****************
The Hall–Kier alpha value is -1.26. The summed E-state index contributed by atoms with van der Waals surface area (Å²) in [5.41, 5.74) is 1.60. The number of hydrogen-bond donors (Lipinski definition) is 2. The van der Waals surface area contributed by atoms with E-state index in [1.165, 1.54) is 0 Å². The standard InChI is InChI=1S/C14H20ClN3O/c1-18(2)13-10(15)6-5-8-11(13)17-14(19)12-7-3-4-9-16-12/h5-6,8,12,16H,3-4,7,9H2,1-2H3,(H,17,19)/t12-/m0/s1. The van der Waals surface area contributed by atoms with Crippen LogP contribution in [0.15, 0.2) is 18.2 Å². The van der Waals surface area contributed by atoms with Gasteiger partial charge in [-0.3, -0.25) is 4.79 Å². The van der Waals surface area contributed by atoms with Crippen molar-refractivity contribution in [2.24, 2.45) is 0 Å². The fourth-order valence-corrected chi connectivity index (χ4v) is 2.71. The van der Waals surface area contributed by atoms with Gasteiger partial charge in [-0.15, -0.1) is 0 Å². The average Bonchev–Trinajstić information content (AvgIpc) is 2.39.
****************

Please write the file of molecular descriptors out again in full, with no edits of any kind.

The Hall–Kier alpha value is -1.26. The summed E-state index contributed by atoms with van der Waals surface area (Å²) in [5.41, 5.74) is 1.60. The number of hydrogen-bond donors (Lipinski definition) is 2. The van der Waals surface area contributed by atoms with E-state index in [1.165, 1.54) is 0 Å². The standard InChI is InChI=1S/C14H20ClN3O/c1-18(2)13-10(15)6-5-8-11(13)17-14(19)12-7-3-4-9-16-12/h5-6,8,12,16H,3-4,7,9H2,1-2H3,(H,17,19)/t12-/m0/s1. The van der Waals surface area contributed by atoms with Crippen LogP contribution in [0.15, 0.2) is 18.2 Å². The van der Waals surface area contributed by atoms with Gasteiger partial charge in [-0.3, -0.25) is 4.79 Å². The van der Waals surface area contributed by atoms with Crippen molar-refractivity contribution in [2.24, 2.45) is 0 Å². The fourth-order valence-corrected chi connectivity index (χ4v) is 2.71. The van der Waals surface area contributed by atoms with Gasteiger partial charge in [-0.15, -0.1) is 0 Å². The average Bonchev–Trinajstić information content (AvgIpc) is 2.39.